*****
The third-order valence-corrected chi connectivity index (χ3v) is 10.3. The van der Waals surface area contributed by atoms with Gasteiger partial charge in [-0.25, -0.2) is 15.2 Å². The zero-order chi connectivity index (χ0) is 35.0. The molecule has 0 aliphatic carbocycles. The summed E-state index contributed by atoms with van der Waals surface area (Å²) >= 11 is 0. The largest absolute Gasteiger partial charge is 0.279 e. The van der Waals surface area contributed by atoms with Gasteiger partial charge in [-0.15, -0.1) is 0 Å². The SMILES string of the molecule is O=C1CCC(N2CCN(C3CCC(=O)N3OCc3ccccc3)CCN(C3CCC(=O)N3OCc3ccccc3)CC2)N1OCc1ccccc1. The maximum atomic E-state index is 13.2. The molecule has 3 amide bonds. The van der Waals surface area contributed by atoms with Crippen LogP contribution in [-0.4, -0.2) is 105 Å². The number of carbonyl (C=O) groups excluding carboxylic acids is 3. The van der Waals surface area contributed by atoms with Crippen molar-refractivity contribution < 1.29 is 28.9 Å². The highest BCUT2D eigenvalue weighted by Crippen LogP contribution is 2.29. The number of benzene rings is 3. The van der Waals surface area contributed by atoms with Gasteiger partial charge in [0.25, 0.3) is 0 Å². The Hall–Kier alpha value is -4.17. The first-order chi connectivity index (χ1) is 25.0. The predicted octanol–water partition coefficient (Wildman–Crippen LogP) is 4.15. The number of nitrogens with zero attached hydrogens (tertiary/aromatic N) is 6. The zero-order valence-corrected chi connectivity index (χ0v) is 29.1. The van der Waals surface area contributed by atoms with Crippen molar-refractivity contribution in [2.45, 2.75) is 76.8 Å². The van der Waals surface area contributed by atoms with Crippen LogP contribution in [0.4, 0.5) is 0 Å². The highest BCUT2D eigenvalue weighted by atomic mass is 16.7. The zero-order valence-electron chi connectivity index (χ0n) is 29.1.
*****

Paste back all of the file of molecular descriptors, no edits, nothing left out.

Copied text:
The third-order valence-corrected chi connectivity index (χ3v) is 10.3. The van der Waals surface area contributed by atoms with Gasteiger partial charge in [-0.25, -0.2) is 15.2 Å². The zero-order chi connectivity index (χ0) is 35.0. The molecule has 0 aliphatic carbocycles. The summed E-state index contributed by atoms with van der Waals surface area (Å²) >= 11 is 0. The largest absolute Gasteiger partial charge is 0.279 e. The van der Waals surface area contributed by atoms with Gasteiger partial charge in [-0.15, -0.1) is 0 Å². The SMILES string of the molecule is O=C1CCC(N2CCN(C3CCC(=O)N3OCc3ccccc3)CCN(C3CCC(=O)N3OCc3ccccc3)CC2)N1OCc1ccccc1. The maximum atomic E-state index is 13.2. The molecule has 3 amide bonds. The van der Waals surface area contributed by atoms with Crippen LogP contribution in [-0.4, -0.2) is 105 Å². The number of carbonyl (C=O) groups excluding carboxylic acids is 3. The van der Waals surface area contributed by atoms with Crippen molar-refractivity contribution < 1.29 is 28.9 Å². The highest BCUT2D eigenvalue weighted by Crippen LogP contribution is 2.29. The number of benzene rings is 3. The van der Waals surface area contributed by atoms with Gasteiger partial charge in [0.25, 0.3) is 0 Å². The Hall–Kier alpha value is -4.17. The first-order chi connectivity index (χ1) is 25.0. The predicted octanol–water partition coefficient (Wildman–Crippen LogP) is 4.15. The number of nitrogens with zero attached hydrogens (tertiary/aromatic N) is 6. The zero-order valence-corrected chi connectivity index (χ0v) is 29.1. The van der Waals surface area contributed by atoms with Crippen molar-refractivity contribution in [2.45, 2.75) is 76.8 Å². The van der Waals surface area contributed by atoms with Crippen LogP contribution in [0.4, 0.5) is 0 Å². The highest BCUT2D eigenvalue weighted by atomic mass is 16.7. The zero-order valence-electron chi connectivity index (χ0n) is 29.1.